His mother, Dorne Lyles, said Tuesday that her son died at Franklin Square Hospital. He was 30. The cause of death is unclear.
Christopher Lyles, a Department of Defense engineer from Abingdon, turned to the surgery after doctors determined a tumor on his trachea was inoperable and he had late-stage cancer.
Dr. Paolo Macchiarini at the Advanced Center for Translational Regenerative Medicine at Karolinska Institute of Stockholm used stem cells from bone marrow in Lyles' back to make the fake windpipe. He had performed similar surgery on a man in Eritrea.
Macchiarini said Tuesday he was saddened by Lyles' death.
"It is a terrible loss," he said.
But Macchiarini said that experimental treatments come with risks and that he would continue performing, and improving on, the transplants. The Eritrean man is still living a healthy life with a synthetic transplant. Macchiarini has been trying to get approval from the U.S. Food and Drug Administration to perform the surgeries in the United States.
Dorne Lyles said that she still has faith in stem cell research and wants people to support it. She said Christopher would have wanted the same.
"We do not want his death to go in vain," she said.
The family also released this statement: "Christopher was a recipient and strong advocate of stem cell therapy. … We hope his bravery will pave the way for further research and development and acceptance of stem-cell-based therapies in the United States."
Officials at HelpHOPELive, a nonprofit that helps raise money to pay for transplants and treatments for catastrophic injuries, said they are seeing more people turn to experimental therapies overseas, particularly those that use stem cells.
"We ask our clients who are seeking experimental treatments to do their research because there are more risks than there may be with a proven procedure where there is more research and a known track record," said Shannon McMonagle, communications manager at HelpHOPELive.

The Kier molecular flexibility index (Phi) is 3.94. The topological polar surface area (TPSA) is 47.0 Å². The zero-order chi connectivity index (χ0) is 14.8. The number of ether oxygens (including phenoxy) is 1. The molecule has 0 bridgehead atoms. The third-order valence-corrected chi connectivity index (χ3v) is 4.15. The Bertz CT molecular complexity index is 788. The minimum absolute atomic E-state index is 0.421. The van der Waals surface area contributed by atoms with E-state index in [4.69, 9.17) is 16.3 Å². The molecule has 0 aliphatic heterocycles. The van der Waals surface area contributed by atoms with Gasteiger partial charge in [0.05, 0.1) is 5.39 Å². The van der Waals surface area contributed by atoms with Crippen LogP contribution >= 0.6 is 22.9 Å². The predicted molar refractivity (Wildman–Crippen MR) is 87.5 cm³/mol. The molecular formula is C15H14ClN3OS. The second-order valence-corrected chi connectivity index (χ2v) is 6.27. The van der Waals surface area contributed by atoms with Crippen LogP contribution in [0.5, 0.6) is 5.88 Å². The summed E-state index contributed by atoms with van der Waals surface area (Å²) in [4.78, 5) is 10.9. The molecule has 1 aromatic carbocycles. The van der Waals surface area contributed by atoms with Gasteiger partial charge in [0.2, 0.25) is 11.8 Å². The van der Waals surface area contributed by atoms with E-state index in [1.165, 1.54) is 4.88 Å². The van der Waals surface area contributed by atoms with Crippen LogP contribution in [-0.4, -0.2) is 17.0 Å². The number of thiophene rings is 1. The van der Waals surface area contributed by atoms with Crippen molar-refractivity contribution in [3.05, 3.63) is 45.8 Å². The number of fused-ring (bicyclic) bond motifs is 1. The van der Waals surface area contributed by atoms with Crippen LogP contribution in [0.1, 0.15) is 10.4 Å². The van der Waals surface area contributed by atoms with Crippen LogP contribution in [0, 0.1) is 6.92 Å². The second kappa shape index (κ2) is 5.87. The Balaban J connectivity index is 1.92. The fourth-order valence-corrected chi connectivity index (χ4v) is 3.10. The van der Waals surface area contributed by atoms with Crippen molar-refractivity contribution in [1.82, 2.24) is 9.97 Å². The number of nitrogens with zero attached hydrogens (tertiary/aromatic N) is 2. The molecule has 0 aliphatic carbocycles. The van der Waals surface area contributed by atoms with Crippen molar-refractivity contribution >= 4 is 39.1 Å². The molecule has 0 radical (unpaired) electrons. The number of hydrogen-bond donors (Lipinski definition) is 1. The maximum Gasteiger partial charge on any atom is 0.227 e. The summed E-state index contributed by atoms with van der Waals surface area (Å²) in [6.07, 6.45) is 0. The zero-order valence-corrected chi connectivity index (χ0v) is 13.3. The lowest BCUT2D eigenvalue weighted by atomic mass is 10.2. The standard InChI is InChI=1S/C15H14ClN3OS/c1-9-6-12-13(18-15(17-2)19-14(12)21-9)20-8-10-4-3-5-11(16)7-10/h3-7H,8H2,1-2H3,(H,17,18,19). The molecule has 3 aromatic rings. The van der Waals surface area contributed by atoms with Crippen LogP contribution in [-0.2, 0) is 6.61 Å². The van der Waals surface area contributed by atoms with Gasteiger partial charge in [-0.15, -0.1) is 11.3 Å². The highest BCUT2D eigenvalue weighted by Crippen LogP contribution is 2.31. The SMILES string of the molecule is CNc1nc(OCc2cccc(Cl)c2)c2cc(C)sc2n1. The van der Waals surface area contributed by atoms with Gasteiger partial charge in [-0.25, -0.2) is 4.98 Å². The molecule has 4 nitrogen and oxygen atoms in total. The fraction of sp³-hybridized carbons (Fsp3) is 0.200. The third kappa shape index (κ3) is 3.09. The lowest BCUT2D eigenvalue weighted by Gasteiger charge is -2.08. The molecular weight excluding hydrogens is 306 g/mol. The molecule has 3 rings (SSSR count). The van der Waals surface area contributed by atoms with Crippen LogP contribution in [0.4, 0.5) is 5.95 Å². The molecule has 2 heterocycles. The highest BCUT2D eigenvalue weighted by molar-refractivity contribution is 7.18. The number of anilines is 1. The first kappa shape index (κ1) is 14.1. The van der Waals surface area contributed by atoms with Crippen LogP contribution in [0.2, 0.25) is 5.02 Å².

The organization was helping Lyles raise money to pay for his treatment. His family has contributed more than $200,000 to his care and expected total costs to be in the hundreds of thousands of dollars.
Lyles had sought help from many doctors before his brother-in-law discovered synthetic transplants in an Internet search.
In preliminary surgery, doctors removed stem cells from bone marrow in Lyles' lower back. They placed the stem cells in a bioreactor with a Y-shaped scaffold made from plastic polymers commonly used in soda bottles. The bioreactor spun the scaffolding, like a rotisserie chicken in a roaster, as the stem cells fell and fused onto the scaffolding. Over a couple of days, the individual cells grew into real tissue.
In November, Lyles underwent a 12-hour surgery in Sweden, where his mother, sister and brother-in-law traveled to be with him. He came home in January.
Harvard Bioscience Inc., the Massachusetts company that made the bioreactor, said in a statement that it was saddened by Lyles' death. But it said it did not know the cause.
Macchiarini believes synthetic windpipes can save more lives because it's hard to find a donor match for a trachea. Organ recipients also have to take expensive medications so they don't reject their new organs. Macchiarini believed synthetic organs eliminate this need.
Dorne Lyles said she is grateful she still has her son's young daughter, Erin. The family is still trying to get Erin to understand her father's death.